I know that most grievers think that their lost one is special, that he or she possessed qualities that will be unsurpassed by any other living being. For Charlotte and me, this is beyond truth, the very reason we miss this man. He was the great creator of stories, mostly as a way of transitioning to the next fine thing. When Charlotte was a toddler, Dave would wake her up to “cat stories.” They would sit on her bed for long stretches, and he would tell an ongoing tale of the many stuffed kittens Charlotte had collected. Meanwhile, I was downstairs grinding coffee beans and scrambling eggs, so that the three of us could sit at the kitchen table for a cozy breakfast.
Dave was the inventor of games at all of Charlotte’s birthday parties, gathering the kids around the playroom floor, introducing musical hula-hoops, pin the whiskers on the kitty, What’s Different, and scavenger hunts. He also took Charlotte sledding on a huge hill near a local college. As they flew down the slope and marched back up its snowy paths, Dave made up a story. There would be a narrative flowing and this would guide their journeys as they made the arduous walk uphill. All this for the glory of the flight to the bottom. Whheeee!
Charlotte’s way of mourning is mysterious to me. It’s evident in her anxiety at night, when she asks me to feel her heart and mine, making sure they are beating well, and when she staggers into my room, asking me if I am alive. In the early weeks, it poured forth in the deep dark of night when she would all of a sudden let out a wail like I’ve never heard before. Mostly though, it’s tucked away someplace, in her foul mood on a Saturday morning or in her defiance over small things: brushing her hair, locating her socks, completing her nightly homework.
The Cupcake Man’s fiftieth birthday party celebration might possess clues into Charlotte’s broken heart, and also, perhaps, her path through the loss of the man who invented him. The night we had supper at our friends’ house, the swirl of activity over the character picking up speed, my friend Jill said, “I think this whole Cupcake Man thing is intense.”
This is when I first realized that this game had special significance. My initial instinct was shame at the exposed neediness, my daughter’s sorrow as well as mine. Jill said that her daughters played the game now because they thought Charlotte wanted to, but they didn’t mind. She reminded me of its origin: it happened during some transitional period along the Washington Mall, where we had been the spring before. Maybe it was when we were waiting for the double-decker bus tour—though my memory then is of Dave organizing an impromtu soccer game with the three girls on an open green space. It was sunny and warm, and he had, somehow, carried with him a soccer ball, just waiting for time between activities.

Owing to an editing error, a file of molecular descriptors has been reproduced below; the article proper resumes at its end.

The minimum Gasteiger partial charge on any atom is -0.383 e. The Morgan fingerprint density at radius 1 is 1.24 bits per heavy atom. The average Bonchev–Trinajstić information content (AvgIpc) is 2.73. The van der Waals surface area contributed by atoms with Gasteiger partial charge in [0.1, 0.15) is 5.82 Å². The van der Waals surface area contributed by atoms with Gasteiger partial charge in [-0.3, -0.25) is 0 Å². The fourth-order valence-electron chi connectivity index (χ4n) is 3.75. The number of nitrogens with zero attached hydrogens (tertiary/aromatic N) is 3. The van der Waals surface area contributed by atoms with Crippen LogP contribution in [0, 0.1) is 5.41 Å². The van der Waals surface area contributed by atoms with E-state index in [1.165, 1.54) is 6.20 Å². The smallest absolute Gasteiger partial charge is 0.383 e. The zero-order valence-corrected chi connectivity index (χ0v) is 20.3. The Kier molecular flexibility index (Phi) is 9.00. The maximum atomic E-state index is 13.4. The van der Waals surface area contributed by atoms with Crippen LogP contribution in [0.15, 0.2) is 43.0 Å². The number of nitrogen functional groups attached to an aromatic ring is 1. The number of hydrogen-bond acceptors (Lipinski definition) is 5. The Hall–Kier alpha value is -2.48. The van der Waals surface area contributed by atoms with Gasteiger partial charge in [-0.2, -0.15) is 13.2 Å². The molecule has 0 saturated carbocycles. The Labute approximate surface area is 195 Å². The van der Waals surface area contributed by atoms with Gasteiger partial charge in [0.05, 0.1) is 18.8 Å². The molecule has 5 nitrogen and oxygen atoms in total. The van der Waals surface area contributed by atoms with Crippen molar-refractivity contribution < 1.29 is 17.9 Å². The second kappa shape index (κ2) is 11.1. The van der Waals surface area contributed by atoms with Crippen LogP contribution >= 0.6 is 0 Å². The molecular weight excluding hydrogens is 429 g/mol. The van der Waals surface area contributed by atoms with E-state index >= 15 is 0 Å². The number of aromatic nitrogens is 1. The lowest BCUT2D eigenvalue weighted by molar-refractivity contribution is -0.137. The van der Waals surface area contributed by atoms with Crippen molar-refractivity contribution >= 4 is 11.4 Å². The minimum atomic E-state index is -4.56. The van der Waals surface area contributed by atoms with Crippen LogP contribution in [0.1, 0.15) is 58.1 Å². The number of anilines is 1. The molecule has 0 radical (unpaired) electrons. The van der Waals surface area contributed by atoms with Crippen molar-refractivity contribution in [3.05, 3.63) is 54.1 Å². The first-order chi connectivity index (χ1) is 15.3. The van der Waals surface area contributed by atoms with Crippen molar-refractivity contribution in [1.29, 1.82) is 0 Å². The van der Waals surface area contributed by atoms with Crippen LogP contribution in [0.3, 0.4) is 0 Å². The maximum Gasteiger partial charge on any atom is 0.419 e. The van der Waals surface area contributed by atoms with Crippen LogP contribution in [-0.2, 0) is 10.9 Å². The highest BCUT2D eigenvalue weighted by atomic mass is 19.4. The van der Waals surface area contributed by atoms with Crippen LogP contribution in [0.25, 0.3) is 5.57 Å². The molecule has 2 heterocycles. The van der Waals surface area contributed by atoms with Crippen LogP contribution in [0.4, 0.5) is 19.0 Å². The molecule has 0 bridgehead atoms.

Perhaps the tale was told just before we entered the cool marble space and gazed up at Abraham Lincoln on his throne. I had barely noticed it because my beloved was always inventing stories during down time. I adored that he did this, but paid precious little attention to the details.
At first, I thought it was odd, too. I suddenly fancied this ongoing game as a problematic expression of grief, a resistance to letting go of something and someone forever gone. Now this once-benign character took on an ominous tone, like a creepy clown. As we, the grown-ups, one of whom was now missing, reluctantly filed into the kitchen filled with streamers and balloons, eating the ice cream globs and singing Happy Birthday to the Cupcake Man, I thought I would die of sadness, right then and there. I cried silently to myself as Charlotte and I drove home in the dark. She, on the other hand, chattered happily in the back seat. She had had such a good time.
At bedtime, after Charlotte had me feel her heart and mine, making sure, once again, that they were beating well, she told me that she loved the Cupcake Man. “Why?” I asked. “Because he’s fun,” she said. “Because he’s all about celebration, and that’s fun.” I kissed her goodnight, and went into the bathroom to brush my teeth. Standing at the counter, I lifted a paper there, one that had been evident for weeks and weeks. I had seen it, but never read it. The paper included the by-lines and introduction to the Cupcake Man. It was written in Charlotte’s tell-tale perfect penmanship with sprinkles of misspellings. It read:
Cup Cake Man
By: Charlotte lisa Ellie
And help with Jill Sam and kate
An arigenle started
Cup cakes all over the world have been sold Vanila too, Chocolate
too blue red purple
and orange and yello
and green and brown
But, the Cup Cake Man — Yea, Yay.
He was a good, good man.
I can see him now: dancing around a fountain with the kids, near lunchtime, when we are idle. Abraham Lincoln presides over us at the end of the mall, on his throne, and words inscribed in his shrine tell us a story. Nearby, there is a place filled with soldiers’ names etched into a low-lying wall—each has a narrative all of his or her own. People file through to read the names and pay respect to the unspoken histories.
Meanwhile, Dave’s forty-three-year-old self is smiling, his graying hair is sparkling, his imagination brimming over. I could have been anywhere, really, which may account for my dim recollection of the Cupcake Man’s creation: stealing away for a solitary look again at Julia Child’s kitchen, the Greensboro lunch counter, or the sculptures of Louise Bourgouis. Maybe I was seeking stocking-stuffing treasures in some museum store, while my mate distracted our daughter. Most likely, I was right there, watching the whole character unfold and without seeing the specifics; I simply saw Dave, Charlotte’s father, leaping around the gleaming water. All I felt was unfettered joy. Maybe.
For my child, grieving over the inventor of such a sweet presence, I wish for her an ongoing celebration, without the burden of it being strange. Cupcakes all over the world. Monuments, history. He was, indeed, a good, good man.
KATE BANIGAN-WHITE is a clinical social worker living in western Massachusetts with her family. She grew up in Louisville, KY. She has had essays published in The Daily Hampshire Gazette, Hampshire Life, Patchwork Farm Journal, and the anthology Not What I Expected, published by Perugia Press.